Dish Network (NASDAQ: DISH) Chairman Charlie Ergen said that his company wants to use its 40 MHz of AWS-4 spectrum to create a wireless network to allow customers to access video content as well as voice and data inside and outside the home. He said that Dish would like to partner with a wireless company to do that, but that if Dish cannot, it will look to sell its airwaves.
"We want to compete against both the cable guys and the wireless guys, and we want to do it inside the house and outside the house, and that's why we think we need wireless spectrum," Ergen said in an interview at the AllThingsD D:Dive Into Media conference. "We'd like to own a wireless network so we can give you a quality of service."
Ergen said the cable companies focus on delivering voice, video and data inside the home and wireless carriers focus on that when people are on the go. Dish wants to do well at both, he said, which is why the company needed to get the FCC to approve the terrestrial use of Dish's spectrum.
In a wide-ranging interview, Ergen touched on many hot topics related to Dish's wireless ambitions. He said part of the reason Dish bought Blockbuster was to sell wireless service and products at Blockbuster stores. "Because we got delayed on wireless (by the FCC), it hasn't worked out exactly as we planned," he said.
Ergen has repeatedly said that Dish would like to find a partner to help it build its wireless network. However, he said absent that, Dish might be forced to sell is spectrum. "We would admit we failed and try a new approach," Ergen said, according to Bloomberg. "We would hang a 'for sale' sign on the spectrum." Dish paid $2.78 billion for its spectrum, but now that it has been reclassified by the FCC for terrestrial use, analysts have said it is worth much more than that.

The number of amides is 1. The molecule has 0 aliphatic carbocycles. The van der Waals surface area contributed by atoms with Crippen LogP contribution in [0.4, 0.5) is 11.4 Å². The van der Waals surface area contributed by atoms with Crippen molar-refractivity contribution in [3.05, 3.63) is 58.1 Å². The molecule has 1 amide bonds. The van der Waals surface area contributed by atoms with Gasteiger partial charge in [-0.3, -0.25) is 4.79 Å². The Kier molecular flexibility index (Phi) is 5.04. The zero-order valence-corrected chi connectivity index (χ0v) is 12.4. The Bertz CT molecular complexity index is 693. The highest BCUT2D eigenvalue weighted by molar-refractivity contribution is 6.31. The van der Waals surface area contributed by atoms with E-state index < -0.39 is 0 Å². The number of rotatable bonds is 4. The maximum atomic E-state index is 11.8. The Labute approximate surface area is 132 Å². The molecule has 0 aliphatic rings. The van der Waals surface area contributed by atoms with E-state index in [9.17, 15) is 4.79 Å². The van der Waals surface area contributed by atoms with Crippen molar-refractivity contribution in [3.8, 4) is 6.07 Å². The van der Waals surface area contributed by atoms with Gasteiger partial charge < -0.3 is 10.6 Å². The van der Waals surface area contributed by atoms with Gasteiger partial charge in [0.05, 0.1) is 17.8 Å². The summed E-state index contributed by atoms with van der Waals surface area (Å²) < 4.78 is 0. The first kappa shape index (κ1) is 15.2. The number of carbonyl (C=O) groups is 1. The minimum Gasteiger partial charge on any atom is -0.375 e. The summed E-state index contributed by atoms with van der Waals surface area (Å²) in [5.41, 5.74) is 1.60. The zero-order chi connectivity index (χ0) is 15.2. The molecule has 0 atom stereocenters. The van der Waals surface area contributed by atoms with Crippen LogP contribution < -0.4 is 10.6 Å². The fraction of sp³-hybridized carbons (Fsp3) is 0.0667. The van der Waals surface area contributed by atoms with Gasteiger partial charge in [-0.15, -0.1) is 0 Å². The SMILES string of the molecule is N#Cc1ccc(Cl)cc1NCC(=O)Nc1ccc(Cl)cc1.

Dish filed a trademark application last week for the brand "Racecar," which the company said could be used for a wireless broadband service. However, since receiving FCC approval to use its spectrum for terrestrial mobile broadband in December, Dish has been coy about its plans.
Dish's most recent move in wireless was to bid $3.30 per share for Clearwire (NASDAQ:CLWR) to counter Sprint Nextel's (NYSE:S) $2.97 per share offer to buy the 50 percent of Clearwire that Sprint does not already own. The Dish deal has many complicated provisions, and Clearwire's board has said it is reviewing the Dish offer but still recommends the one from Sprint. Some analysts have said the counter bid could be just a maneuver by Dish to gain leverage in partnership talks with Sprint.
Financial analysts have said that Dish's bid is unlikely to succeed. However, Dish's bid, along with pressure from Clearwire's minority shareholders, could motivate Sprint to raise the value of its final offer for Clearwire. Ergen said Dish's bid is not "illusory" as Sprint has claimed but that "the deck is stacked against us."
Still, he said Dish's offer is better for Clearwire's shareholders. "Sprint will have to do something different than they are doing today to keep us out," he added.
Dish wants to acquire Clearwire spectrum covering approximately 11.4 billion MHz-POPs, which is approximately 24 percent of Clearwire's total spectrum holdings, for $2.2 billion. As part of the deal, Clearwire could sell or lease an additional 2 MHz of its spectrum to Dish and it could also provide certain services such as network management, construction and maintenance for a network in the AWS-4 spectrum.
- see this AllThingsD article
- see this separate AllThingsD article
- see this Bloomberg article
- see this Engadget article
Dish Network trademarks 'Racecar' brand for wireless broadband Internet service
Dish's Ergen still sorting out wireless options, but doesn't want to sell spectrum
Clearwire leaves door open to Dish's offer, but still recommends Sprint deal
Report: Dish's counterbid will force Sprint to boost Clearwire offer
Dish trumps Sprint with surprise bid for Clearwire